Learning Hebrew Online - USSR
By Shira Choen-Regev - The HebrewOnline Team

Shalom friends,

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The State of Israel is currently celebrating 20 years since the beginning of the massive immigration wave from the former Soviet Union. During these years, Israel has absorbed almost one million Olim (newcomers, עולים) from that part of the world.

In light of our previous newsletter about David Ben-Gurion, I would like to start with an excerpt from a speech carried by our current president, Shimon Peres, in an event that celebrated these 20 years of Aliya (עליה, immigration to Israel) from the former Soviet Union.

One bright day in the spring of 1961, David Ben-Gurion visited Charle De-Gaulle. During lunch De-Gaulle announced that “Israel is our friend and ally”. I (Shimon Peres) accompanied Ben-Gurion, and after lunch we were invited for coffee around a small table in the magnificent garden of the Elysee Palace. It was a wonderful spring day and our mood was springy as well. There were four of us around the table: De-Gaulle, Ben Gurion, Michel Debré (who was the French prime minister at that time) and myself.

As we sat around the table De-Gaulle suddenly asked Ben-Gurion: “Mr. prime minister, what are your secret dreams? Tell me and I will tell no one. I know your country suffers from lack of land and shortage of water. Do you dream of obtaining some more land? A piece of the Sinai? A hill of the Moab mountains? Water from the Litani river?”

Ben Gurion was surprised but answered shyly: “Mr. president, if you had asked me this question twenty or thirty years ago, I would have probably presented you with a map. But today – I have one main secret dream – more Jews!”

At that point De-Gaulle was surprised. “Are you sure? And where would all these Jews come from?” Ben-Gurion answered: “From all over the world”. “Will they come from the US?” asked De-Gaulle. “Yes” answered Ben-Gurion. “Will they give up their Cadillacs?” asked De-Gaulle. “Yes, of course” answered Ben Gurion”. “And where else would they come from?” asked De-Gaulle. “From France!” replied Ben-Gurion.

De-Gaulle was shocked and asked: “Has anyone from France arrived in Israel?” “Rothschild” replied Ben-Gurion. “Rothschild is not French, he’s Austrian. And where else would the Jews immigrate from?” “From the Soviet Union” was Ben-Gurion's answer.

Charles De-Gaulle was surprised again: “What? Will the communists allow them to get out of there? It is inconceivable”.

“Well, the day will come,” said Ben-Gurion “The communists created the least intelligent regime in the world, and the most intelligent people in the world. The intelligence of the people will subdue the lack of intelligence of the regime. And then the regime will collapse and the doors will open.”

Thirty years later, Ben-Gurion’s dream became a reality. In the late 1980s, President Gorbachev made some steps to liberalize the Soviet Union and allowed Jews to leave the country. The collapse of the Soviet Union in late 1991 facilitated this process. 190,000 olim reached Israel in 1990 and 150,000 in 1991. From 1990 to 2010, approximately 1,000,000 Jews from the former Soviet Union made their home in Israel. This Alia makes up approximately 15% of the entire population of the state of Israel.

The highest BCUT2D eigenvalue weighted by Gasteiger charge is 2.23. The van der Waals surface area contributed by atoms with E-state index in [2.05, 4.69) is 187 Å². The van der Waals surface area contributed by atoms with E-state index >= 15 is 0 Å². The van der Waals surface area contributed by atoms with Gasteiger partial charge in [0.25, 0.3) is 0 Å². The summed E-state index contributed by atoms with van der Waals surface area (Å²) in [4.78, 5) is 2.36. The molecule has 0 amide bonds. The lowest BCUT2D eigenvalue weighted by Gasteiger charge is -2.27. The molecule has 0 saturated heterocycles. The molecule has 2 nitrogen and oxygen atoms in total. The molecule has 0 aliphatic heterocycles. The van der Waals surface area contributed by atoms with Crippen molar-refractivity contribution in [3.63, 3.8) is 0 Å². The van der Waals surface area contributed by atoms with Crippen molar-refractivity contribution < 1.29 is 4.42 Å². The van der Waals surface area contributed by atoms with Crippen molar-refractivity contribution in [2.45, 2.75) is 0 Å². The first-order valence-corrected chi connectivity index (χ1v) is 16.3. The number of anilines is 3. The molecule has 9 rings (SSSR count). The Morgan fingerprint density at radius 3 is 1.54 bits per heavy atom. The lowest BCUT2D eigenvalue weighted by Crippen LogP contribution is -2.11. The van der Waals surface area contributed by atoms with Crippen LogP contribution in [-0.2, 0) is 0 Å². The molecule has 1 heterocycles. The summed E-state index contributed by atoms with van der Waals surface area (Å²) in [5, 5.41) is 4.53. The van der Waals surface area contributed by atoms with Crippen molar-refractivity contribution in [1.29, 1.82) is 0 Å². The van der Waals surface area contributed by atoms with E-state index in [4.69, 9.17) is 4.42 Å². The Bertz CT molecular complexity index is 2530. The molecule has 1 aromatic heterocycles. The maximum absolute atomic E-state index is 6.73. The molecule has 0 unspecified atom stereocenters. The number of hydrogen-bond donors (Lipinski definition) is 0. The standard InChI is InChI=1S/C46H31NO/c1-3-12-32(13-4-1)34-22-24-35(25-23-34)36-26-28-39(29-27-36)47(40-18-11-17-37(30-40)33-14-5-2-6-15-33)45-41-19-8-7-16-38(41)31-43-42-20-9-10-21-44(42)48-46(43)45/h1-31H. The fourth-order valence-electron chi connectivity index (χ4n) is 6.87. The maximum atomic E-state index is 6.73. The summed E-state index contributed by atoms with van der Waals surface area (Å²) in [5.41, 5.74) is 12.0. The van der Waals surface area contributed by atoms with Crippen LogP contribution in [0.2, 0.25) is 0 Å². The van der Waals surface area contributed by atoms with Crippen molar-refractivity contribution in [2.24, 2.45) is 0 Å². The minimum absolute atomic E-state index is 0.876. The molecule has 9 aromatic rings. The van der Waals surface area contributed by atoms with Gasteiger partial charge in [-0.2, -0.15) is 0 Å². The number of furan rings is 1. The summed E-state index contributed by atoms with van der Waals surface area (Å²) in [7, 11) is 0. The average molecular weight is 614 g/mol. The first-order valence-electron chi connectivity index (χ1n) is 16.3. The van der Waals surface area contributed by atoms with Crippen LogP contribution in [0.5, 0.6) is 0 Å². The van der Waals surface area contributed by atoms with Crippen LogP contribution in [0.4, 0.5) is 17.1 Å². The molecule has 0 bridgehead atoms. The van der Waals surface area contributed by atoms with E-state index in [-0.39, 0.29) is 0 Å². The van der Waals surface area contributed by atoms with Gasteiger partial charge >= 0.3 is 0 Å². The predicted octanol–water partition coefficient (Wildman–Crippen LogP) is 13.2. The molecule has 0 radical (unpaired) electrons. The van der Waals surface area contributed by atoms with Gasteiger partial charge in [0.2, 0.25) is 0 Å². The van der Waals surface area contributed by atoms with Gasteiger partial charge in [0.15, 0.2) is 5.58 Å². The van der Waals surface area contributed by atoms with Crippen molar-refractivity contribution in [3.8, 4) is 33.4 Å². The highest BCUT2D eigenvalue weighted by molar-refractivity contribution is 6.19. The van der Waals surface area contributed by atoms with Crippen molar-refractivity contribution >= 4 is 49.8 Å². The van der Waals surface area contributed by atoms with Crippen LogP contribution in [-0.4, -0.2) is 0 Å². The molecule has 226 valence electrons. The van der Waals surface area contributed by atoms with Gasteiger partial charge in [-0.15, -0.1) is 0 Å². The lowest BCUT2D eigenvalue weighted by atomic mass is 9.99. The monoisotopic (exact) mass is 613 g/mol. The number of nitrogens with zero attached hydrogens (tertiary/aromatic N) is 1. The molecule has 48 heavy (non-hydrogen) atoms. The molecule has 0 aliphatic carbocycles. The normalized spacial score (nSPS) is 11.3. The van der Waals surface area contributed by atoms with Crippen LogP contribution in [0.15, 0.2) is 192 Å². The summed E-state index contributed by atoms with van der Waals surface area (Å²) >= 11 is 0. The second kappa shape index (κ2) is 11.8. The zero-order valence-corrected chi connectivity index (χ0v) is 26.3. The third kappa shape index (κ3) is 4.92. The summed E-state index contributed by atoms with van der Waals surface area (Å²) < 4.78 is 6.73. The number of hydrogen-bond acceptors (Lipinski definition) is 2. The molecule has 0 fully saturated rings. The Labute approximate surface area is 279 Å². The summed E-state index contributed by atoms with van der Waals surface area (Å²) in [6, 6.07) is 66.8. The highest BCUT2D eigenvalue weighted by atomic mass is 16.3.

The Alia from the former Soviet Union is different from all the other waves of immigration the state of Israel has known. It is characterized by the high level of education the immigrants have. Many professionals, including hundreds of thousands of academics (23,000 physicians, 100,000 engineers, many musicians, etc.), flooded the state of Israel, in a very short period of time. Many of them were unable to find jobs in their own professions and ended up working in "high sweat" jobs, instead of high-tech jobs. However, in Israel of 2010, the mother tongue of one third of the physicians is Russian (more than 8,000), 50% of the Israeli Olympic athletes are originally from the former Soviet Union and many more have been integrated into the labor force of the Israeli economy. This immigration wave is also unique in the fact that although the Russians have integrated relatively well into the Israeli economy and politics, they still proudly hold onto their Russian lingual and cultural affiliations. 

לשנה הבאה בירושלים!
LeShana haba’a viYrushalyim!
Next year in Jerusalem!

שִׁירָה כֹּהֵן-רֶגֶב
by Shira Choen-Regev
The HebrewOnline Team


Hebrew Words

עֲלִיָּה
Transcription:  Aliya
Part of speech: Noun, feminine    
Translation: immigration (to Israel)

עוֹלֶה חָדָשׁ, עוֹלָה חֲדָשָׁה,
עוֹלִים חֲדָשִׁים, עוֹלוֹת חֲדָשׁוֹת
Transcription:  ole xadash (M/S), ola xadasha (F/S),
olim xadashim (M/Pl), olot xadashot (F/Pl)
Translation: Newcomer(s), immigrant(s) to Israel

קְלִיטָה
Transcription:  klita
Part of speech: Noun, feminine
Translation: absorption

 
Hebrew phrases with Russian source

אֱלֹהִים שְׁמֹר אוֹתִי מִיְּדִידַי, מֵאוֹיְבַי אֶשָּׁמֵר בְּעַצְמִי
Transcription: Elohim shmor oti mydiday, me’oyvay eshamer be’atsmi
Russian: Уcпаси меня Бог от друзей, а от врагов я сам спасусь
English: God, guard me from my friends, I will guard myself from my enemies.

אֵין רַע בְּלִי טוֹב
Transcription: Eyn ra bli tov
Russian: Нет худа без добра
English: There is no bad without good

מִי שֶׁקּוֹנֶה בְּזוֹל מְשַׁלֵּם בְּיֹקֶר
Transcription: mi shekone bezil meshalem beyoker
Russian: Где дешево там и дорого
English: He who buys cheaply pays dearly.


שִׁירָה כֹּהֵן-רֶגֶב
by Shira Choen-Regev
The HebrewOnline Team

 
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